United Voice, the union for disability workers, welcomes the transition for Western Australians into the Federal National Disability Insurance Scheme (NDIS) on Sunday July 1st, however knows there are still issues to overcome.
Disability support workers, many of whom work with people with high level and complex needs in residential care homes, have long campaigned for certainty for people with disabilities, families and workers in the sector.
United Voice WA Secretary Carolyn Smith said the transition will be a significant change for a lot of West Australian families.
“West Australians have been preparing for this since it was announced last year, it is the biggest social reform since Medicare and so it brings excitement as well as concern,”
“Members have fought for years for significant reform in the disability sector however they’ve watched the East Coast roll-out and remain concerned about WA.”
Issues surrounding the NDIS include the rapid growth of the sector, the sustainability of livable wages for workers, and the potential risk such factors place on quality of care for people with disabilities.
“Under the NDIS pricing scheme, there is downward pressure placed on support worker wages. This will intensify the existing workforce problems of job churn, limited career path options, and lack of training and development.”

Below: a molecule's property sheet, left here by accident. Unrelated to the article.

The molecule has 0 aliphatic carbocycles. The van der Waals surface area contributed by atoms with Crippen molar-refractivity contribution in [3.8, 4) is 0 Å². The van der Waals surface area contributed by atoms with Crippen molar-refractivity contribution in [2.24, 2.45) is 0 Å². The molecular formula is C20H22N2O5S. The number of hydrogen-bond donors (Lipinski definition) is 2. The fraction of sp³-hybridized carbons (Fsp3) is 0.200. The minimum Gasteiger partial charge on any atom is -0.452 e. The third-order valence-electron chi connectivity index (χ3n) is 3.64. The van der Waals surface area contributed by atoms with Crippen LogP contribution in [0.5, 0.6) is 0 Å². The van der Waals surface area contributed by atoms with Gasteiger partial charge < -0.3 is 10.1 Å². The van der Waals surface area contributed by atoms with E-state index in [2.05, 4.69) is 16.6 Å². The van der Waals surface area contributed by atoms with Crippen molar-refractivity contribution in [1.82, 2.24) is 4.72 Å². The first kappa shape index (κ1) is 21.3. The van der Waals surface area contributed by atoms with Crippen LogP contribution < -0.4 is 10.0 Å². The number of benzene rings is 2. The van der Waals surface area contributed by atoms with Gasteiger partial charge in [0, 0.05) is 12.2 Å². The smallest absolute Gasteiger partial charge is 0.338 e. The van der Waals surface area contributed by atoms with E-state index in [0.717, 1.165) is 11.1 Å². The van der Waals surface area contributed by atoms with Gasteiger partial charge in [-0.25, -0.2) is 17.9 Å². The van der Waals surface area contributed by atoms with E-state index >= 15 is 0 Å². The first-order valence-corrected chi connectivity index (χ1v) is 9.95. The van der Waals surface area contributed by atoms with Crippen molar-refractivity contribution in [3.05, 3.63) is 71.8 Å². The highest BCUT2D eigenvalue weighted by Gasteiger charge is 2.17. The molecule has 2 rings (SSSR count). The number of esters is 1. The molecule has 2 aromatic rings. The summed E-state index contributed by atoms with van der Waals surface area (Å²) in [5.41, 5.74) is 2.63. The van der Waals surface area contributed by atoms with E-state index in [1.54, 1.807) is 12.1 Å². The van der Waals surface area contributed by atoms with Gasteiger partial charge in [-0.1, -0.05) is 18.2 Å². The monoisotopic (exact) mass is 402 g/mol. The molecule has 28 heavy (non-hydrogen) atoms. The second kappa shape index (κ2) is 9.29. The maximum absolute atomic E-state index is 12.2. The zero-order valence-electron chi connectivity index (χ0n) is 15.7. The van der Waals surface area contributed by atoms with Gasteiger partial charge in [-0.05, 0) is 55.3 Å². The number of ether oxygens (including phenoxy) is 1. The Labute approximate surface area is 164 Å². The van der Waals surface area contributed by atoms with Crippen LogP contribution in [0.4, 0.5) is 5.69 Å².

“Once the NDIS is fully rolled out there will be half a million participants and tens of thousands of new workers needed.”
Ms Smith said the NDIS needs to ensure that service providers are able to employ and maintain workers who are qualified and skilled, especially for people with complex and multiple needs.
“These are individuals who cannot advocate for themselves, and rely on their families and their support workers to ensure they are receiving quality services and support,”
“This particular part of the sector is highly vulnerable to the workforce issues and quality care issues that arise from underfunding.”
“It is critical that we have a quality workforce who receives the wages, secure working conditions, and training that reflects the important work they do.”
In May, the McGowan State Government released an additional $20.3 million in funding to ensure a smoother transition. Ms Smith said the Government now has a responsibility to ensure the funding is going to the right place.
“While the additional funding will be helpful, it is crucial that this funding goes to the places and people who need it most.”
“The Government has a responsibility to ensuring all West Australians have the best NDIS system and we will hold them to account”.